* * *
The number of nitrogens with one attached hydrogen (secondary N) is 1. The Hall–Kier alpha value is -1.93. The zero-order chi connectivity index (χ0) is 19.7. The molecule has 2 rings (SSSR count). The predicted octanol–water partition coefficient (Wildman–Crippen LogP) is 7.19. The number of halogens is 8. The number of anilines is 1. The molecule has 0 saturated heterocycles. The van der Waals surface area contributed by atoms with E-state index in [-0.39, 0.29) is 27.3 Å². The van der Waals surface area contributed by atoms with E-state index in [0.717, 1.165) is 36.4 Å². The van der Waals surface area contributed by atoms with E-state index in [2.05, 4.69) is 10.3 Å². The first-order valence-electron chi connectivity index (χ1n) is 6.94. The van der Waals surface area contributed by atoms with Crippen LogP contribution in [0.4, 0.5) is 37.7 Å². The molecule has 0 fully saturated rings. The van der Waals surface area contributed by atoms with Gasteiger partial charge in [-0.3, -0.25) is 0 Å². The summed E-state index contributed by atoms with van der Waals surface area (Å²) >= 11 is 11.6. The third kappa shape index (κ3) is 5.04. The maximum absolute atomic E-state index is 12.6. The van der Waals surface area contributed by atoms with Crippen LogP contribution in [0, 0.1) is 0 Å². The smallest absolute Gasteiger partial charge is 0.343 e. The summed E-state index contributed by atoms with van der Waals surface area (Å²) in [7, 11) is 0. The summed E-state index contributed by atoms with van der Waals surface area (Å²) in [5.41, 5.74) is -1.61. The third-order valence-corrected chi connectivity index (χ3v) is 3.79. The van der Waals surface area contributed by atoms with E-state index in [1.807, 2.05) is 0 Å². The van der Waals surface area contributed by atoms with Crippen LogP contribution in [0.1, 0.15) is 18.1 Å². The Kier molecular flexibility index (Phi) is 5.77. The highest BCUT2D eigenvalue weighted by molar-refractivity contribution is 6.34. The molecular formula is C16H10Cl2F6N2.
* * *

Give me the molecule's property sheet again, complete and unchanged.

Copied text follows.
The number of nitrogens with one attached hydrogen (secondary N) is 1. The Hall–Kier alpha value is -1.93. The zero-order chi connectivity index (χ0) is 19.7. The molecule has 2 rings (SSSR count). The predicted octanol–water partition coefficient (Wildman–Crippen LogP) is 7.19. The number of halogens is 8. The number of anilines is 1. The molecule has 0 saturated heterocycles. The van der Waals surface area contributed by atoms with E-state index in [-0.39, 0.29) is 27.3 Å². The van der Waals surface area contributed by atoms with E-state index in [0.717, 1.165) is 36.4 Å². The van der Waals surface area contributed by atoms with E-state index in [2.05, 4.69) is 10.3 Å². The first-order valence-electron chi connectivity index (χ1n) is 6.94. The van der Waals surface area contributed by atoms with Crippen LogP contribution in [0.4, 0.5) is 37.7 Å². The molecule has 0 fully saturated rings. The van der Waals surface area contributed by atoms with Gasteiger partial charge in [-0.3, -0.25) is 0 Å². The summed E-state index contributed by atoms with van der Waals surface area (Å²) >= 11 is 11.6. The third kappa shape index (κ3) is 5.04. The maximum absolute atomic E-state index is 12.6. The van der Waals surface area contributed by atoms with Crippen LogP contribution in [0, 0.1) is 0 Å². The smallest absolute Gasteiger partial charge is 0.343 e. The summed E-state index contributed by atoms with van der Waals surface area (Å²) in [7, 11) is 0. The summed E-state index contributed by atoms with van der Waals surface area (Å²) in [5.41, 5.74) is -1.61. The third-order valence-corrected chi connectivity index (χ3v) is 3.79. The van der Waals surface area contributed by atoms with E-state index in [1.807, 2.05) is 0 Å². The van der Waals surface area contributed by atoms with Crippen LogP contribution in [0.1, 0.15) is 18.1 Å². The Kier molecular flexibility index (Phi) is 5.77. The highest BCUT2D eigenvalue weighted by molar-refractivity contribution is 6.34. The molecular formula is C16H10Cl2F6N2.